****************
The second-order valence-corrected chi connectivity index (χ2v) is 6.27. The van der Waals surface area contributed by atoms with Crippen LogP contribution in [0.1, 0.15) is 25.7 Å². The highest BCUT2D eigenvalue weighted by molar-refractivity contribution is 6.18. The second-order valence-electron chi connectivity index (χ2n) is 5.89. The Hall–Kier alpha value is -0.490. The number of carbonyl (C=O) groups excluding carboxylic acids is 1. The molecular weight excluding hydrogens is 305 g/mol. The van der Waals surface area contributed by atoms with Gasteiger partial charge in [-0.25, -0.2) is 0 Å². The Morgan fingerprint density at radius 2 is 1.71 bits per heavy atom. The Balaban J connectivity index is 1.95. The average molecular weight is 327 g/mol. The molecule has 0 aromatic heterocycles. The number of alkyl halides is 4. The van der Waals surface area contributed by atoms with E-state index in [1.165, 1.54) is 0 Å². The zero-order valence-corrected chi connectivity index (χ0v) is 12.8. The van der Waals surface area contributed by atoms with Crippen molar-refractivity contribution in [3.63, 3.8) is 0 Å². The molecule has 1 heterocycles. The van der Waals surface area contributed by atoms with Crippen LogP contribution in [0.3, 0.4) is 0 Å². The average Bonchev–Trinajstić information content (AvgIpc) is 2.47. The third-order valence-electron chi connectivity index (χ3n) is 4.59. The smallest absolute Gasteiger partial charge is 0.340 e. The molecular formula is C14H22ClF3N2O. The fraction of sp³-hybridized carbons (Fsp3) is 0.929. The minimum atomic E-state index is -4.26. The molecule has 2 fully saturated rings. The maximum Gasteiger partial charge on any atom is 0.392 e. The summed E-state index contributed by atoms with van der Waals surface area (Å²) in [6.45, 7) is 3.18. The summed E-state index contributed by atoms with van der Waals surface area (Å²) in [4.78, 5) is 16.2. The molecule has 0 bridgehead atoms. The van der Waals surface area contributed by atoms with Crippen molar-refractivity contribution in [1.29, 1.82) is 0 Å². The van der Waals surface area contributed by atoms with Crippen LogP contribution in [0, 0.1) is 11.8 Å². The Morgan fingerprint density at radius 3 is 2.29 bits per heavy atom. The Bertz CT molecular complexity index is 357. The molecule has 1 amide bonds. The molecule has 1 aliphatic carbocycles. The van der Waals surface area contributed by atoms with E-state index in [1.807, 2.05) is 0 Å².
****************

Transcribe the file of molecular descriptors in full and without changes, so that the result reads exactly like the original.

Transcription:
The second-order valence-corrected chi connectivity index (χ2v) is 6.27. The van der Waals surface area contributed by atoms with Crippen LogP contribution in [0.1, 0.15) is 25.7 Å². The highest BCUT2D eigenvalue weighted by molar-refractivity contribution is 6.18. The second-order valence-electron chi connectivity index (χ2n) is 5.89. The Hall–Kier alpha value is -0.490. The number of carbonyl (C=O) groups excluding carboxylic acids is 1. The molecular weight excluding hydrogens is 305 g/mol. The van der Waals surface area contributed by atoms with Gasteiger partial charge in [-0.25, -0.2) is 0 Å². The Morgan fingerprint density at radius 2 is 1.71 bits per heavy atom. The Balaban J connectivity index is 1.95. The average molecular weight is 327 g/mol. The molecule has 0 aromatic heterocycles. The number of alkyl halides is 4. The van der Waals surface area contributed by atoms with E-state index in [1.165, 1.54) is 0 Å². The zero-order valence-corrected chi connectivity index (χ0v) is 12.8. The van der Waals surface area contributed by atoms with Crippen molar-refractivity contribution in [3.63, 3.8) is 0 Å². The molecule has 1 heterocycles. The van der Waals surface area contributed by atoms with Crippen LogP contribution in [0.3, 0.4) is 0 Å². The average Bonchev–Trinajstić information content (AvgIpc) is 2.47. The third-order valence-electron chi connectivity index (χ3n) is 4.59. The smallest absolute Gasteiger partial charge is 0.340 e. The molecular formula is C14H22ClF3N2O. The fraction of sp³-hybridized carbons (Fsp3) is 0.929. The minimum atomic E-state index is -4.26. The molecule has 2 fully saturated rings. The maximum Gasteiger partial charge on any atom is 0.392 e. The summed E-state index contributed by atoms with van der Waals surface area (Å²) in [6.45, 7) is 3.18. The summed E-state index contributed by atoms with van der Waals surface area (Å²) in [4.78, 5) is 16.2. The molecule has 0 bridgehead atoms. The van der Waals surface area contributed by atoms with Crippen molar-refractivity contribution in [1.29, 1.82) is 0 Å². The van der Waals surface area contributed by atoms with Crippen LogP contribution in [0, 0.1) is 11.8 Å². The Morgan fingerprint density at radius 3 is 2.29 bits per heavy atom. The Bertz CT molecular complexity index is 357. The molecule has 1 amide bonds. The molecule has 1 aliphatic carbocycles. The van der Waals surface area contributed by atoms with E-state index in [1.807, 2.05) is 0 Å².